Atlanta securities lawyer Gregory Bartko said he is the victim of an Internet fraud scheme that is apparently targeting law firms throughout the country and the banks where lawyers have their escrow accounts.
As a result, Bartko is now a defendant in a federal suit by Wachovia Bank -- which is seeking reimbursement for nearly $200,000 that the bank wired, on Bartko's instructions, to a Korean bank on behalf of a company that had hired Bartko via the Internet.
Wachovia has also notified the State Bar of Georgia that Bartko's firm escrow account was overdrawn by more than $190,000, Bartko said.
The scheme that entangled Bartko matches one in a fraud alert issued in February by SunTrust Bank in Atlanta.
An overseas company contacts a U.S. lawyer by e-mail and retains that attorney as a settlement agent to collect a debt from a U.S. company. The U.S. company sends a settlement check to the lawyer, who deposits it into his trust account and then wires the settlement amount, minus his fee, to the "client." But the settlement check is counterfeit, and the lawyer loses the money he wired abroad.
"I'm pretty upset about it," Bartko said last week. "I got conned by someone who I thought was a client."
Bartko is not the first to have been taken in by the scam. The July issue of the California Bar Journal reported on two unnamed California attorneys, one in Long Beach and one in San Francisco, who fell for a similar Internet pitch, but their banks noticed the counterfeit checks before any money was sent abroad.
Wells Fargo Bank in San Francisco and City National Bank in Los Angeles have reported at least six other lawyers who were drawn in, according to the California Bar Journal.
Bartko said that a member of Wachovia's loss-management/rapid-deployment team in Atlanta told him that she was already working on a virtually identical complaint involving another metro-Atlanta attorney who had been instructed to wire funds -- based on a phony check -- to an Internet client in the Philippines by the same individual who had hired Bartko.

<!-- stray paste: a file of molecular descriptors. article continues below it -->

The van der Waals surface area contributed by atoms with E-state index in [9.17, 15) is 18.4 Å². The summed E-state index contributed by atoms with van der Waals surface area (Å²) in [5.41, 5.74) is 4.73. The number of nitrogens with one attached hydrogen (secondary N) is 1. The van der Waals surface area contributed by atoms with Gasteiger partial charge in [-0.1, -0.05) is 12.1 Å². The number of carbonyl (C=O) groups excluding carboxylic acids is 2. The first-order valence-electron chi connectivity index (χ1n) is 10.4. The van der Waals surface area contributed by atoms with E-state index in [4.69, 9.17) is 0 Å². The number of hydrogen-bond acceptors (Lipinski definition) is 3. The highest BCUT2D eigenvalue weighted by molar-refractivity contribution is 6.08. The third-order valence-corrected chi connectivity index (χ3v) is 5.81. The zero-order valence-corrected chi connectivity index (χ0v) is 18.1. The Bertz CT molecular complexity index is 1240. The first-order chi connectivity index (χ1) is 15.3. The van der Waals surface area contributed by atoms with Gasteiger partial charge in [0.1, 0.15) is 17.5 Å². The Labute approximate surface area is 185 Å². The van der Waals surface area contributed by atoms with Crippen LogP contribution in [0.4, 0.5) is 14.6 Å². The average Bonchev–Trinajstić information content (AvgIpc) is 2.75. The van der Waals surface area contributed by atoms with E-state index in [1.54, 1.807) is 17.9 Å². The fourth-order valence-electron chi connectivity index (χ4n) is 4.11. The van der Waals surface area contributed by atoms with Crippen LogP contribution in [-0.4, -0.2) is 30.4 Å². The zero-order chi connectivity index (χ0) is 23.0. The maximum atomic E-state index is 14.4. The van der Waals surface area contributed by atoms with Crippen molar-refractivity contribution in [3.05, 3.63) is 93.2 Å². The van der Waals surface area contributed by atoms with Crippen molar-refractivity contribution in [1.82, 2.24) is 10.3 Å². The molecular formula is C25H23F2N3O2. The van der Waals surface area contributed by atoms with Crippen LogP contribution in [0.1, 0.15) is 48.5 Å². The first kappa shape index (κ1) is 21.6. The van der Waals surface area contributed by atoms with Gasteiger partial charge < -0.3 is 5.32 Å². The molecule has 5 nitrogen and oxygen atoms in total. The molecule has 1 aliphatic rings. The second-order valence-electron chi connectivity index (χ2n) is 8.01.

Bartko said he was taken in by the fraud scheme because he occasionally handles international legal transactions involving clients in Asia. It is not unusual for such transactions to be conducted by e-mail, he said, because of the 12- or 13-hour time difference between Atlanta and the Far East, he added.
Bartko said fraudsters first contacted him in early February via an e-mail from the Tah Tong Textile Co. in Taiwan seeking representation in the U.S. to collect a large debt.
Bartko said the e-mail mentioned five different firms in Atlanta that Tah Tong claimed to have also contacted. Tah Tong's representative informed him that the company had identified the Atlanta law firms, including Bartko's solo practice, through the State Bar directory, Bartko said.
"I think I let my guard down when I heard that," Bartko explained. "We entered into an attorney-client agreement with them" on March 12 and, eventually, contacted the alleged debtor.
Bartko said that in April he received a SunTrust cashier's check -- payable to his law firm -- from that debtor for $197,530 as partial repayment of its outstanding account. Then, Bartko said, Tah Tong executive Hua Cheng instructed Bartko via e-mail to wire the money to the textile company's account at the Woori Bank in South Korea.
Bartko said Tah Tong is a real public company that trades on the Taiwanese stock exchange. "When they approached us to do some work for them, we checked them out," he said. "It's a reputable company. ... But I suspect there is no connection between Tah Tong and the people who are involved in the scam."
As for Hua Cheng, Bartko said, "Since he was the one who instructed us what to do, I can only assume he was part of the scam."
Bartko said he deposited the cashier's check in his escrow account at Wachovia on April 8. A bank representative told him that he could not draw on the funds until April 10 -- the time it would take to confirm that funds were available and that SunTrust would honor the check, the lawyer said.